Anthony Gonzalez has spent the better part of three years working on the grand, expansive double LP Hurry Up, We’re Dreaming, and it shows. The new M83 album sounds incredible, and it sounds incredible in the sort of way that lets you know real work went into every single synth-plink in the album’s 1.2 hours. Even in the odd moments when songs dissolve into fuzz as they end, that fuzz feels meticulously constructed; every sputter is in its right place. In interviews, Gonzalez has been saying that the album is basically every M83 album put together. And it’s true; you can hear bits of the digital shoegaze gleam of Dead Cities, Red Seas & Lost Ghosts, the amber-tinted nostalgic hum of Saturdays=Youth, and, more than anything, the overblown synth-rock grandeur of Before The Dawn Heals Us. It’s a lot to take in.
Hurry Up, We’re Dreaming is one of those double albums that would fit onto a single CD, like Prince’s Sign ‘O’ The Times. And like Sign ‘O’ The Times, it feels huge enough that it deserves the double-album designation anyway; every early listen has revealed a few new tricks that I hadn’t noticed on previous spins. But this is where I stop comparing it to Sign ‘O’ The Times, since Hurry Up, We’re Dreaming isn’t constructed as some grand generation-defining arc; one track doesn’t have a whole lot to do with the next. There’s a lot of variation here, from the psych-folk rush of “Year One, One UFO” to the crashing orchestral flourishes of “My Tears Are Becoming A Sea,” but these different moods and ideas don’t really build on one another. Instead, they serve as a series of pocket epics. I listened to the album on shuffle once by mistake, and I didn’t even notice until about halfway through. It made no impact whatsoever on my enjoyment of the thing.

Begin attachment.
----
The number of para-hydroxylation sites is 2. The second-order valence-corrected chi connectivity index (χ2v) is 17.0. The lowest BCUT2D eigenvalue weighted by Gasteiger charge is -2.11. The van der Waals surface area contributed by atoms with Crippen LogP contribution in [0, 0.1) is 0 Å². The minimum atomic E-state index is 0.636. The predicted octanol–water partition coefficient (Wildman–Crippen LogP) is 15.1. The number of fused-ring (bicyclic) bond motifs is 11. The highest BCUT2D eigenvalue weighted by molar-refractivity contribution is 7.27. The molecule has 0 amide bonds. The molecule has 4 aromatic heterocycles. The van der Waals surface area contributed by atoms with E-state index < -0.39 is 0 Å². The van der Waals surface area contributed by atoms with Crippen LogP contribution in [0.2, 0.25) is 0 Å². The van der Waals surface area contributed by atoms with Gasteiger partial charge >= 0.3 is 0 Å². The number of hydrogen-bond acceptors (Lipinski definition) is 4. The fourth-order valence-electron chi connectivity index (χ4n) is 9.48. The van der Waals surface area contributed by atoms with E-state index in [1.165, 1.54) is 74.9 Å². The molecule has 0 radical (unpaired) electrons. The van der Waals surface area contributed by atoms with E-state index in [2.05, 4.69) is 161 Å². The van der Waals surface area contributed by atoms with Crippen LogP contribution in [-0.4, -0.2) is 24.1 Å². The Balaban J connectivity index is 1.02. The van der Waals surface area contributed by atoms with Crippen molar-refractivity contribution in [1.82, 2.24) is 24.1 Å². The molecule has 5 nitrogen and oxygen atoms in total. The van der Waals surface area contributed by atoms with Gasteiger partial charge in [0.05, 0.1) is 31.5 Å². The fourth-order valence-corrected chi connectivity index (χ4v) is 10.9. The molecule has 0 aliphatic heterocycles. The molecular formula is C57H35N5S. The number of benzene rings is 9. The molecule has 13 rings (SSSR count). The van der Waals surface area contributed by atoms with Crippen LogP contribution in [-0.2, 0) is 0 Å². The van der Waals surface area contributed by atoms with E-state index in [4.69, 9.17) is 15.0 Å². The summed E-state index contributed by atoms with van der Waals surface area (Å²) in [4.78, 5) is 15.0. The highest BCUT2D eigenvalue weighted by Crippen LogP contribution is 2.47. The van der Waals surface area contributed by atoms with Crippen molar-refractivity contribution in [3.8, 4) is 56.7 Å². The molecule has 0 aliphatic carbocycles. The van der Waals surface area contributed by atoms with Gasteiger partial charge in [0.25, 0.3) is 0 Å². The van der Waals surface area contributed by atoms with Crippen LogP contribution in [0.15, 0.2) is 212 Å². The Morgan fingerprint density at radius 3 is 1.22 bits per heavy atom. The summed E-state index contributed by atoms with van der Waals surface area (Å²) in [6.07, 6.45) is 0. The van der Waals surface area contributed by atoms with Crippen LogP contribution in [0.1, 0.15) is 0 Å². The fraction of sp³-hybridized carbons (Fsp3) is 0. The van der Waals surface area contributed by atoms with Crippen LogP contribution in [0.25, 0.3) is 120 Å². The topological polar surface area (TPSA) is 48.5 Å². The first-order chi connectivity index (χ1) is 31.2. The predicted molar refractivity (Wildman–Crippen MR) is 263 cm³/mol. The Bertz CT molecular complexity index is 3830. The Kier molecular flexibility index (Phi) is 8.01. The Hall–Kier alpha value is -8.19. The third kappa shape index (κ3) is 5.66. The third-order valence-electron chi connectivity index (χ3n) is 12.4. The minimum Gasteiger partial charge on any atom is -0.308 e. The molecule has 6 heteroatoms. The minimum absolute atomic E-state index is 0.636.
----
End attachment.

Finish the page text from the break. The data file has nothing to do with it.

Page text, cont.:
Heard as a serious of isolated tracks, Hurry Up, We’re Dreaming can be just amazing; certain moments absolutely sparkle. Zola Jesus wails through her part on “Intro,” and I wish she would’ve sung on the entire album. “Splendor,” all hushed harmonies and spare piano tones, works as a long, contented exhalation. “Raconte-Moi Une Histoire,” with its sampled little-kid nonsense and its happy synth-ripples, is just charming in the most twee way possible. Virtually every track on the album seems custom-built to make everything around you look way more spectacular while you’re listening to it on headphones. If you’re the type of person who goes jogging alongside canals at sunset, this album should make your life immeasurably better.
And yet, the whole thing never really adds up to more than a series of pretty sounds. Every M83 album feels something like that, of course, but Saturdays=Youth, easily my favorite of Gonzalez’s albums, introduced a sort of bittersweet emotional punch to his music that felt, to me, like a breakthrough. There’s no equivalent here to the sound-worlds of “Kim And Jessie” or “Graveyard Girl.” Morgan Kibby, the White Sea singer responsible for so many of that album’s greatest moments, is almost entirely absent here, and her presence is missed. Gonzalez himself does most of the singing on the album, and his kinda-thin voice doesn’t have anything like Kibby’s warmth. There’s not a single weak track on Hurry Up, We’re Dreaming, but it still feels like a small step backward from that album.
Still, it’s a deeply impressive piece of work. And when videos for these tracks start coming out, I’m fully expecting to have my mind blown. Any video director with half an imagination should be able to do amazing things with any song here.
Hurry Up, We’re Dreaming is out 10/18 on Mute.